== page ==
Throw out the stats when it comes to Solheim Cup

By Associated PressAugust 20, 2009, 4:00 pm
2009 Solheim CupSUGAR GROVE, Ill. ' The Americans have stuck to a pretty tight script at the Solheim Cup this week: They talk about how much fun theyre having, how honored they are to represent their country and rave about what great shape the golf course is in.
 
Not Angela Stanford.
 
Stanford is sick of hearing what overwhelming favorites the Americans are when the Solheim Cup opens Friday. Never mind that the U.S. team includes two of the worlds four best players, while four of Europes players are ranked 125th or lower. Or that the United States has yet to lose on home soil, and has won the last two Solheim Cups. Or that the Europeans no longer have Annika Sorenstam, the best player in Solheim Cup history.
 
We need to go out and play like were the underdogs because I think that theyre going to be ready to play and theyre going to be ready to fight, Stanford, who has been in the top 10 in half her starts this year, including winning her fourth career title at the SBS Open, said Thursday.
 
Its one thing to think, yeah, we have a lot of talent and were stacked, she added. But you cant go in thinking that the ball is just going to go in the hole. I mean, its still golf, its still match play, and they still have two major champions on their team and a boatload of experience.
 
Now, a week ago, Stanfords comments probably would have drawn an eye roll or two. Every team, no matter how dominant it is, trots out the same kind of line so as not to disrespect opponents and rile them up.
 
But that was before the stunning finish at the PGA Championship.
 
Tiger Woods had won the two weeks leading up to the PGA, was atop the leaderboard at Hazeltine National all week and was 14-for-14 when he began the final round of a major with a lead. Yet it was little-known Y.E. Yang who walked off with the Wanamaker Trophy, not Woods.
 
Everyone knows we have not won on American soil, Europe captain Alison Nicholas said. There has to be a first time on some stage in some place. My word is, `possible.
 
Nicholas and U.S. captain Beth Daniel released their pairings Thursday night for the first opening-day matches, and there are two matches everyone will be keeping an eye on.
 
Cristie Kerr and Paula Creamer, the third- and fourth-ranked players in the world, face Suzann Pettersen and Sophie Gustafson in the opening fourball match. In the final match, young guns Morgan Pressel and Michelle Wie team up against Womens British Open winner Catriona Matthew and Maria Hjorth.
 
In the other two matches, Helen Alfredsson and Tania Elosegui play Stanford and Juli Inkster; and Laura Davies and Becky Brewerton play Brittany Lang and Brittany Lincicome.
 
The first two days consist of 16 team matches and the tournament closes with 12 singles matches. As defending champions, the Americans need 14 of the 28 points to retain the cup. Europe needs 14 1/2.
 
On paper, the Americans would seem to have a huge advantage.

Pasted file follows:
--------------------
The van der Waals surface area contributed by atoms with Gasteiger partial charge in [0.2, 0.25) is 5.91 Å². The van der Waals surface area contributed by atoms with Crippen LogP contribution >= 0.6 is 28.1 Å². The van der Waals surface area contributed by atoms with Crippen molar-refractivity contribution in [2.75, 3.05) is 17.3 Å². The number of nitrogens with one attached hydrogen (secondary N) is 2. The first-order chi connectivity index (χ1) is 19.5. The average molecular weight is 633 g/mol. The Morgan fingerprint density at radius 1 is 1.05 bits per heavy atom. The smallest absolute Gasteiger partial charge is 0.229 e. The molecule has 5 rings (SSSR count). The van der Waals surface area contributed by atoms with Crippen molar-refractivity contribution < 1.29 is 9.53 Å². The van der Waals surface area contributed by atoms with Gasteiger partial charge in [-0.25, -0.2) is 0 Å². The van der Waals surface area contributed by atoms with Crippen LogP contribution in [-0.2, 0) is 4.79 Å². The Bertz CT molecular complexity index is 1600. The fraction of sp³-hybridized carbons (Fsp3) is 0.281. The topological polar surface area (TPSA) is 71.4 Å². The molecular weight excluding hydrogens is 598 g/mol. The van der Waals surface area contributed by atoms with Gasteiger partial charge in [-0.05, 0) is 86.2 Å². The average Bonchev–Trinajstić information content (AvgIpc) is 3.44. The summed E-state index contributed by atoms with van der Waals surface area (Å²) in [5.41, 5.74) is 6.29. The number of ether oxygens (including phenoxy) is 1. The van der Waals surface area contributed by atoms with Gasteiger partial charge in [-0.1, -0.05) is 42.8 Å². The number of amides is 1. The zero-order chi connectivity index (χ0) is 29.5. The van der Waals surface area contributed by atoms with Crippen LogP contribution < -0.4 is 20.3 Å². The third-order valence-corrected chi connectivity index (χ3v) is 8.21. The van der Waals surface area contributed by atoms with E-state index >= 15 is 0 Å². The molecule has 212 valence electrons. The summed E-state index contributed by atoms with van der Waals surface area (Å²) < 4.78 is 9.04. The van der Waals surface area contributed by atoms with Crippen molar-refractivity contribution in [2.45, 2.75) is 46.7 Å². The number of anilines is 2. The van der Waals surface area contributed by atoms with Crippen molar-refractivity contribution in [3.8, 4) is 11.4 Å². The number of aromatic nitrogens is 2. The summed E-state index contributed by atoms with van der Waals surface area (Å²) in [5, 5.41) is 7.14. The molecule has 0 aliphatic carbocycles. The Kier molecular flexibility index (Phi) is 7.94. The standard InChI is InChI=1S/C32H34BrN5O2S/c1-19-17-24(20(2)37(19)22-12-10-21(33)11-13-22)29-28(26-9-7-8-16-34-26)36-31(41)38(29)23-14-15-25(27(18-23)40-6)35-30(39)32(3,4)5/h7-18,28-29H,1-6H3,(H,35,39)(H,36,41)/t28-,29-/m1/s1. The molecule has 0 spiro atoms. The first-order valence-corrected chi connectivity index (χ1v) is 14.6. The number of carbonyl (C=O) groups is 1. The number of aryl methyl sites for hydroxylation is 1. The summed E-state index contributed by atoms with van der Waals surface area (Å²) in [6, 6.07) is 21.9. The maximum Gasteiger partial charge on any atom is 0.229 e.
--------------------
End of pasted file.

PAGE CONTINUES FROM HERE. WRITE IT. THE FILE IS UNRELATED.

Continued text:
Of the 12 U.S. players, only Natalie Gulbis isnt in the top 50 of the world rankings, and shes at 51. Three players are in the top 10, and three more are in the top 25. The team has a total of 63 wins on the LPGA ' though, to be fair, Juli Inkster and her 31 victories kind of skews that.
 
And the U.S. players have combined to win 10 majors ' though, again, Inkster is responsible for seven of those.
 
Kerr leads the LPGA in scoring average (70.17) and top-10 finishes (11, in 17 starts). Creamer is right behind Kerr in top 10s (eight, 14), and leads the tour in greens hit. Lincicomes game is back on track after a rough year last year, and Wie is finding her stride.
 
The American team is always first-class and they always come in playing really well, which theyve done again, Davies said.
 
Europes biggest problem is making up for the loss of Sorenstam, a staple of the team from 1994 to 2007. Her 22 match victories and 24 points are the most by any player, European or American.
 
But Europe has a new addition who could make a big impact.
 
Alfredsson was Europes captain two years ago, her playing career sidetracked by back and hamstring injuries. Healthy again, the 44-year-old is playing her best golf in years. Ranked 10th, she won the Evian Masters for a third time last season and was runner up at the U.S. Womens Open.
 
This year, shes got two top-10 finishes, including a tie for fifth at Evian.
 
Matthew won the Womens British Open two weeks ago, and Anna Nordqvist won the LPGA Championship. And dont forget Pettersen and Gustafson, both of whom have been solid in Solheim Cup play.
 
Theyve got, I think, one of their best teams theyve ever had this year, Inkster said.
 
The big-hitting Europeans also got a break with the site. At 6,670 yards, Rich Harvest Farms is the longest course yet for a Solheim Cup, and heavy rains Wednesday night did nothing to lighten the load.
 
Im one of the longer hitters, and I had three 4-irons into greens today, which is unbelievable, Brittany Lincicome said. If Im saying its kind of long, its a good challenge out there.
 
Just as the world rankings dont mean anything, neither do driving averages. Match play can be a quirky thing, with entire events turning on a single putt. Two years ago, Europe led by a point going into Sundays matches only to watch the Americans run away with 8 1/2 of the 12 available points.
 
Just because Europe may hit it a little farther than us, were up for the challenge, Nicole Castrale said. As Angela said, this is a match not on paper, were playing it on grass. So low score wins.
 
Watch exclusive GolfChannel.com LIVE streaming coverage of Day 1 of the Solheim Cup, Friday from 2 pm- 4 pm ET.
 
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